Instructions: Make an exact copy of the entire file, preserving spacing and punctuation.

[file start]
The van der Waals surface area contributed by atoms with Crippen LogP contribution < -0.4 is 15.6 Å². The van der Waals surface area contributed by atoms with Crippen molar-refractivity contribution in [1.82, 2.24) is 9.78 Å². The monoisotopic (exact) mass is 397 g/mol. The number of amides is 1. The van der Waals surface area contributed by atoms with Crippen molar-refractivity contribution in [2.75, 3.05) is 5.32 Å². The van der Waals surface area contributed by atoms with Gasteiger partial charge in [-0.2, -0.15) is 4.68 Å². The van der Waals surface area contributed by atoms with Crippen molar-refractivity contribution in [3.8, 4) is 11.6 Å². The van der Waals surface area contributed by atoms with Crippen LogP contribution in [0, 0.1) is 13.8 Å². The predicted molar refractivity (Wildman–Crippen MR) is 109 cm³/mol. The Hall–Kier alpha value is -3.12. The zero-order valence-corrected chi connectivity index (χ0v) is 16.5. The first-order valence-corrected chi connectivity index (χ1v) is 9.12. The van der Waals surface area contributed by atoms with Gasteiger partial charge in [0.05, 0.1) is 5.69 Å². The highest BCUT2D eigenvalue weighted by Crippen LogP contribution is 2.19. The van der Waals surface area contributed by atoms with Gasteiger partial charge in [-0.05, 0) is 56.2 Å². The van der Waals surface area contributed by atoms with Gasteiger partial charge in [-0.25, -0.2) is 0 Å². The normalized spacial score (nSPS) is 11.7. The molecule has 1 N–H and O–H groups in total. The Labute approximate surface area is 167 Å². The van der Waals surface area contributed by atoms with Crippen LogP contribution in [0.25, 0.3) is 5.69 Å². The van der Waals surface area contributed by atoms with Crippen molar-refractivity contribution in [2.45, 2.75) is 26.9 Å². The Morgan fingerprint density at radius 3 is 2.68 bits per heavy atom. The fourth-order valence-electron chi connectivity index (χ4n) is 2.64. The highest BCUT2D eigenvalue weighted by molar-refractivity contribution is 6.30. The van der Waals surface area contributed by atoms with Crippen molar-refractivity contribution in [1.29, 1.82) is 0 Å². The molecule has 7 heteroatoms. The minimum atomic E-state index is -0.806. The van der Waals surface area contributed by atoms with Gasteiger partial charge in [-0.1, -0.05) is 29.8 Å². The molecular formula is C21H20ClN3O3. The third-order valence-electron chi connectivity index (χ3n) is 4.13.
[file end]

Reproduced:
The van der Waals surface area contributed by atoms with Crippen LogP contribution < -0.4 is 15.6 Å². The van der Waals surface area contributed by atoms with Crippen molar-refractivity contribution in [1.82, 2.24) is 9.78 Å². The monoisotopic (exact) mass is 397 g/mol. The number of amides is 1. The van der Waals surface area contributed by atoms with Crippen molar-refractivity contribution in [2.75, 3.05) is 5.32 Å². The van der Waals surface area contributed by atoms with Gasteiger partial charge in [-0.2, -0.15) is 4.68 Å². The van der Waals surface area contributed by atoms with Crippen molar-refractivity contribution in [3.8, 4) is 11.6 Å². The van der Waals surface area contributed by atoms with Crippen LogP contribution in [0, 0.1) is 13.8 Å². The predicted molar refractivity (Wildman–Crippen MR) is 109 cm³/mol. The Hall–Kier alpha value is -3.12. The zero-order valence-corrected chi connectivity index (χ0v) is 16.5. The first-order valence-corrected chi connectivity index (χ1v) is 9.12. The van der Waals surface area contributed by atoms with Gasteiger partial charge in [0.05, 0.1) is 5.69 Å². The highest BCUT2D eigenvalue weighted by Crippen LogP contribution is 2.19. The van der Waals surface area contributed by atoms with Gasteiger partial charge in [-0.05, 0) is 56.2 Å². The van der Waals surface area contributed by atoms with Gasteiger partial charge in [-0.25, -0.2) is 0 Å². The normalized spacial score (nSPS) is 11.7. The molecule has 1 N–H and O–H groups in total. The Labute approximate surface area is 167 Å². The van der Waals surface area contributed by atoms with Crippen LogP contribution in [0.25, 0.3) is 5.69 Å². The van der Waals surface area contributed by atoms with Crippen molar-refractivity contribution in [2.45, 2.75) is 26.9 Å². The Morgan fingerprint density at radius 3 is 2.68 bits per heavy atom. The fourth-order valence-electron chi connectivity index (χ4n) is 2.64. The highest BCUT2D eigenvalue weighted by molar-refractivity contribution is 6.30. The van der Waals surface area contributed by atoms with Crippen molar-refractivity contribution in [1.29, 1.82) is 0 Å². The molecule has 7 heteroatoms. The minimum atomic E-state index is -0.806. The van der Waals surface area contributed by atoms with Gasteiger partial charge in [-0.1, -0.05) is 29.8 Å². The molecular formula is C21H20ClN3O3. The third-order valence-electron chi connectivity index (χ3n) is 4.13.